With your permission, we will append your comments to this article. Don’t be bashful… share with us your thoughts and opinions.





Hiring Someone to Shop Competitors

(Members Only) Hiring a Professional To Conduct a Pricing Survey

Over many, many years I have, for various reasons, hired or retained an individual to conduct surveys of my competitors to determine specific pricing as well as to obtain an “outsider’s” valuation of my competitors.

As a consultant for more than 25 years, I also found myself on various occasions encouraging my clients to conduct such surveys as well. Sometimes, if for no other reason, than to dispel the owner’s sometimes misinformed ideas as to where his or her pricing stood in comparison with other printers.

As a publisher of dozens and dozens of pricing studies over the years, I have often told folks that the greatest variations in pricing in this industry occur not from one section of the country to the next or from one market to the next, but rather within individual markets. While prices for specific products might vary by 5-7% from one section of the country to the next, statistically it is not uncommon whatsoever to find prices for a specific product and quantity to vary by +/- 25-35% from the average.

Great Variations Within Individual Markets

As an example, in you take a relatively small town or city where there are 10 small format quick printing operations, and you price out a specific product such as 500 #10/24 white envelopes in black ink, you will likely find an average price of approximately $80-85. However, if you price that product out among 10 different printers in that town, you are likely to find prices ranging from $59 to $108.

You may find even lower prices and higher prices depending upon the day of the week you are shopping and who you happen to talk to at the time. Interestingly enough, the printer who may charge the highest prices for envelopes may be the lowest for matching letterheads. If you are looking for logic and consistency in pricing in this industry you’re probably looking in the wrong place!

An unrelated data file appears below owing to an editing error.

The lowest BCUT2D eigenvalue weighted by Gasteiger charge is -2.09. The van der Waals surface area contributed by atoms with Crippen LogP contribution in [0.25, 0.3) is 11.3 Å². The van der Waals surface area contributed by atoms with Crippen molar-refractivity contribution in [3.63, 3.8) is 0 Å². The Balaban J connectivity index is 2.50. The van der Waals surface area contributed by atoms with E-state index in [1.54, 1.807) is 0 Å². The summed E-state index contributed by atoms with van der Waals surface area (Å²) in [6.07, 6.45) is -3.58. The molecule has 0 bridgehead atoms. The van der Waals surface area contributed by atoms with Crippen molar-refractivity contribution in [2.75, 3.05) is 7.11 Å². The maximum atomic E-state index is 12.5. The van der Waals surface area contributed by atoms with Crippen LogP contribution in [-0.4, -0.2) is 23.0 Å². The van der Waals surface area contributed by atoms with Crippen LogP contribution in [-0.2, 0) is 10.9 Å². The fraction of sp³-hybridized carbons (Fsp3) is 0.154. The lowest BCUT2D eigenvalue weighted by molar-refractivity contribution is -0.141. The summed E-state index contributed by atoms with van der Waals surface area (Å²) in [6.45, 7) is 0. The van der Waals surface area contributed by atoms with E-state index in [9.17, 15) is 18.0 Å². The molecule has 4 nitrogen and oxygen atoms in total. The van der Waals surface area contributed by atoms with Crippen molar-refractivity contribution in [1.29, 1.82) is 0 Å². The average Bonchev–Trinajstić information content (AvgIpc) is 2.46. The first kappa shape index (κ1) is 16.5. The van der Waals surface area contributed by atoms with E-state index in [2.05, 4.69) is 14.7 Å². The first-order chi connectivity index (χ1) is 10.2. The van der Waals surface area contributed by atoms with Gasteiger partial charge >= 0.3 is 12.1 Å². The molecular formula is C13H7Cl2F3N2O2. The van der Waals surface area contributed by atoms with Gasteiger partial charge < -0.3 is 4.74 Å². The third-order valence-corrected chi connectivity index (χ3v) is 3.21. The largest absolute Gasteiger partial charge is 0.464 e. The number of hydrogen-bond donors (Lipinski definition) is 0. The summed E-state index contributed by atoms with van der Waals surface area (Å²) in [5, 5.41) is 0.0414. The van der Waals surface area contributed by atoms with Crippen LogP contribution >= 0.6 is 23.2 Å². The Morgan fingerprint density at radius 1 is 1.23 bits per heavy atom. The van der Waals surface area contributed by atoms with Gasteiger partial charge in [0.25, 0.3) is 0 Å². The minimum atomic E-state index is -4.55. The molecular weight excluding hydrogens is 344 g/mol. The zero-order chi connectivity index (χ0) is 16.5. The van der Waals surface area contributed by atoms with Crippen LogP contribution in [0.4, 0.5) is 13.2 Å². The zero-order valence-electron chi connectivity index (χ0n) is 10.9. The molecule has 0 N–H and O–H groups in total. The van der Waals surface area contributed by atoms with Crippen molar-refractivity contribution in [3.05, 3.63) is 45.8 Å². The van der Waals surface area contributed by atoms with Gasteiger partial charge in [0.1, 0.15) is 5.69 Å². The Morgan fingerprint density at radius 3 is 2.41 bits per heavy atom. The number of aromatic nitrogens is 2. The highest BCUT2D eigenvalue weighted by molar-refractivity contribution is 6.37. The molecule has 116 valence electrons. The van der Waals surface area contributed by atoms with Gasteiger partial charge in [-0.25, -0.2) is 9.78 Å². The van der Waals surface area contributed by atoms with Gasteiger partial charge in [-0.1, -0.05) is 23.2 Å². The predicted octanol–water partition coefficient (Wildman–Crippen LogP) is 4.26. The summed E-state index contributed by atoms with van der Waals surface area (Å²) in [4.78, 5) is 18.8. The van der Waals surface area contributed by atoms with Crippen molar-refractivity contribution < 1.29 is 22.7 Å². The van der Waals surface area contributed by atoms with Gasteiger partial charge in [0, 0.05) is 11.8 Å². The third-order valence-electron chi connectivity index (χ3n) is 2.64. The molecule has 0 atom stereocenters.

Put simply, while I would never allow my competitor’s pricing practices to dictate my own, I also believe it is important to keep informed as to what is going on in your market area. It is also important to get a better feel about your competitors from the eye of a typical consumer or printing buyer.

Hiring a Professional Shopper

The first mistake many printers make when considering shopping their competitors is to do it on the cheap. Spend as little as money as possible and do it quickly. Well, as is often the case, you get what you pay for. If you’re going to hire someone to call and visit other printers and evaluate what they offer and what they charge you have to do it the right way!

That pretty much means going outside. You don’t want to assign this task to a CSR or graphics person or maybe someone in bindery. You probably don’t want to have your grandmother or mother-in-law tackle this either.

First, you need to set up a real world scenario for your shopper. You need to select a reasonable number of closely related products that you would like to have shopped. Ideally, these should be the types of products (and services) that you like to get yourself. Look at your existing list of key customers, and try to develop a fictionalized company that closely matches real world customers that you tend to deal with.

Establishing the Proper Scenario

Let’s imagine that you consider the healthcare field a lucrative source of business for your firm. Maybe you already print for a couple of walk-in clinics. So let’s imagine a scenario where a secretary is sent out by a team of doctors who are considering opening up a new walk-in clinic and they are going to quickly need six specific items….

  • 500, 1M and 2.5M 2-sided, 4C 4 x 9 Rack Cards on 100# Coated Cover
  • 500 ea. Of four different 4C business cards, 1-sided
  • 1M Letterheads and Matching Envelopes 2C
  • 1,000 and/or 2,000 patient information sheets (blk)
  • 100 pads of 50 each prescriptions forms, 4 x 5.5” on Security Guard paper

The above list is strictly off the top of my head. You will have to come up with your own. If you make the list too long, with too many variables, you are going to encounter reluctance and delays. Obviously, there are many other products and variables that could be applied. You could ask about the additional cost of numbering, or if the letterheads where only one color instead of two.

Hiring a “Professional”

Remember, you are not the person that is going to be doing this shopping. Someone else is, and they have to actually believe and play the part of a secretary for this fictional firm. So, you need to check around with your employees, friends and family and let the word out that you are looking for someone to tackle and take on a special 3-4 day project.

You need to be willing and able to pay someone a decent fee of $12-16 per hour, and you probably need to expect that this project could easily take 20-30 hours to complete. Once you have established the scenario under which you want this person to operate, they need to be provided with a written list of products (like above), a list of printers you want them to visit, as well as specific questions or observations you would like them to make with each visit. What does the place look like, how professional where the people who helped the shopper, how fast did they get back with prices, etc., etc.